We must recognise that local peoples across the continent are fully capable of solving their own environmental, social and economic problems if the barriers to them doing so are removed. The notion that successful conservation can only happen if it is white or expatriate led must be done away with.
But how do we do this?
First, we must have very honest conversations about how the legacy of colonisation has impacted conservation across the world. We need to address the myths and historical inaccuracies that have endured over time.
Second, we need to facilitate local communities and indigenous people to be active leaders in conservation work. This could be done through a number of ways — helping them organise themselves and build their leadership, strengthening their organisations, changing our laws and policies to be more inclusive, and making sure they are seated at the table where decisions are made.
Last year, the WWF released a comprehensive report on the critical role that indigenous peoples and local communities play in protecting the environment. Are you seeing a shift in attitudes towards community-driven solutions?
Yes, I am seeing this shift, but it is more pronounced at the policy level. There have also been a lot of pledges for increased funding for conservation work going directly to local communities and indigenous people, but we still have a long way to go when it comes to implementation. Current trends, however, are quite encouraging.
The truly impactful and long-lasting work of conservation is best done by local organisations and by people rooted in their communities.
That said, we must be vigilant against greenwashing in this respect. Far too many not-for-profits, governments and even private companies involved in conservation are generating lots of funding and political support on the back of claims of working with local communities and indigenous people, but in reality they are not. Just as insidious is the fact that many of these entities are gaining prominence by claiming to speak on behalf of local communities and indigenous people, when what they should be doing is getting those people to speak for themselves at the relevant decision-making spaces.
Why is this important to you and the work you’re leading with Maliasili?
In my experience, the truly impactful and long-lasting work of conservation is best done by local organisations and by people rooted in their communities. However, they struggle with the resources, leadership skills, and the abilities to build and manage strong organisations that can deliver impact at scale. This is where Maliasili comes in — to help local organisations and leaders overcome these barriers and become even greater leaders and more effective organisations.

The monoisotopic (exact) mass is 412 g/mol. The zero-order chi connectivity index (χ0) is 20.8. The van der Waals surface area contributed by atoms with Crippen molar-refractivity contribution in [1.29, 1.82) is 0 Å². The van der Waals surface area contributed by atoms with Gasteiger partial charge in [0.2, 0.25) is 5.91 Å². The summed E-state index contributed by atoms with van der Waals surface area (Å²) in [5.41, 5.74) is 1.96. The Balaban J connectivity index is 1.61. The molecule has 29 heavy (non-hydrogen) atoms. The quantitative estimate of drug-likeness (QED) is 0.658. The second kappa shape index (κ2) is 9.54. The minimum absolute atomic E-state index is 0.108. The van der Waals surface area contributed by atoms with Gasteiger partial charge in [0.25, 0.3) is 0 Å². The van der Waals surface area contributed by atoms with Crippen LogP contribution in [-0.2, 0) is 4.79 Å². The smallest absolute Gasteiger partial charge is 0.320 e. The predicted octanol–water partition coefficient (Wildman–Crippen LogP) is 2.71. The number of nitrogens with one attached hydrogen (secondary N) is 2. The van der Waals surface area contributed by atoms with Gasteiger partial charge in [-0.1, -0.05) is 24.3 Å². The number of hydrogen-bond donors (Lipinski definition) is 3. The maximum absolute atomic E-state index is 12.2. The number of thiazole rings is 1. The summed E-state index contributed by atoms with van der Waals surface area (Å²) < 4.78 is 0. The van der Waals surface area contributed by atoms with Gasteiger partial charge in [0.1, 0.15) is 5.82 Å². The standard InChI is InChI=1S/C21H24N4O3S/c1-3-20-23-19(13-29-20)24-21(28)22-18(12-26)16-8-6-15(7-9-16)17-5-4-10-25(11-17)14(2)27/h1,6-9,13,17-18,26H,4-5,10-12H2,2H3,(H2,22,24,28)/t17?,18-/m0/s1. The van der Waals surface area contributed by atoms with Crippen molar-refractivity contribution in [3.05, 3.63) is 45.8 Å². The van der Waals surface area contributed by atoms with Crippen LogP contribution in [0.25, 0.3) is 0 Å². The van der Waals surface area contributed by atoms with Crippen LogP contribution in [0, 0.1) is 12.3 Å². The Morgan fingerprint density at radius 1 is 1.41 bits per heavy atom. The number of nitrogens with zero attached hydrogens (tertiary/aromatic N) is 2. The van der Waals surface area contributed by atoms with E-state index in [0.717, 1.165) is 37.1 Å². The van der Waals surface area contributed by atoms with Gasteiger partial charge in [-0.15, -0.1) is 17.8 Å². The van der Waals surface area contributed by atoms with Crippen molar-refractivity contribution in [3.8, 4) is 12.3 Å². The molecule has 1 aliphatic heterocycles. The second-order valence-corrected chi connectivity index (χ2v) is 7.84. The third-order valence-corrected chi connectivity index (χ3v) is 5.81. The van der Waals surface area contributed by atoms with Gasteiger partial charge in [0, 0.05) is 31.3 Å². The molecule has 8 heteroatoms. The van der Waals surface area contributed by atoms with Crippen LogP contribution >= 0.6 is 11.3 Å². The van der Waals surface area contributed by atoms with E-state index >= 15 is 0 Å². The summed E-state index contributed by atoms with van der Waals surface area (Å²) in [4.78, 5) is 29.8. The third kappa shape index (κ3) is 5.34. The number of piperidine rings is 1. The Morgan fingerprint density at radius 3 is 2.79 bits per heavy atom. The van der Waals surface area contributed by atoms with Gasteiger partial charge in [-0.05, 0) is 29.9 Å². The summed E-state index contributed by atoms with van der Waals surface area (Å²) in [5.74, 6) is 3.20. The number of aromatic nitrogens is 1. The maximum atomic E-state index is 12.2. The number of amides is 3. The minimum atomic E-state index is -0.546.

2021 was one of the most catastrophic climate years on record, with extreme drought, floods, wildfires and storms bringing misery to millions around the world. How do you remain optimistic and driven to ‘do hard things’ in the face of such an all-encompassing crisis? What keeps you going and bolsters your resilience?
The hope that things can be better is what drives you to take action — because only if you think things can be different will you try.
Look at the crises that humanity has faced in the past — colonisation, slavery, apartheid — and think about how bleak it must have been for people going through those events at the time. Yet, they were able to overcome it. I think the hope that things can be better is what drives you to take action — because only if you think things can be different will you try. So I believe things can be better — whether it be in terms of climate change, biodiversity loss or inequality and injustice. We just have to start somewhere with whatever little we can, and as long as we persevere, we will eventually make it. That hope and optimism is what drives me and gives me resilience.
Where do you go to spend time in nature?
Nairobi National Park is my happy place. It is where my love for wildlife was nurtured by regular visits throughout my childhood and into my adult life, and it is my inspiration for the work that I do. I regularly volunteer with a citizen-led group to help protect and preserve this park. It’s special because it is perhaps the only national park in a capital city that boasts free-roaming iconic wildlife. If we can overcome the conservation challenges affecting Nairobi National Park, we can succeed anywhere else.
If we can overcome the conservation challenges affecting Nairobi National Park, we can succeed anywhere else.
The theme for Earth Day 2022 is ‘Invest in Our Planet’. What are some of the actions we can all take to make a difference?
It is easy to get carried away with using reusable shopping bags, planting trees and patting ourselves on the back for thinking we’ve done our bit to save the planet. But I think it’s more important that we start being honest with ourselves and the lives we lead, the systems we are part of, and really understand our impact on the planet. From that point of awareness can we then start making changes in our lives that will make a fundamental difference. When we invest in having a more environmentally sustainable lifestyle and in better communities and governance, then we shall start to see a difference.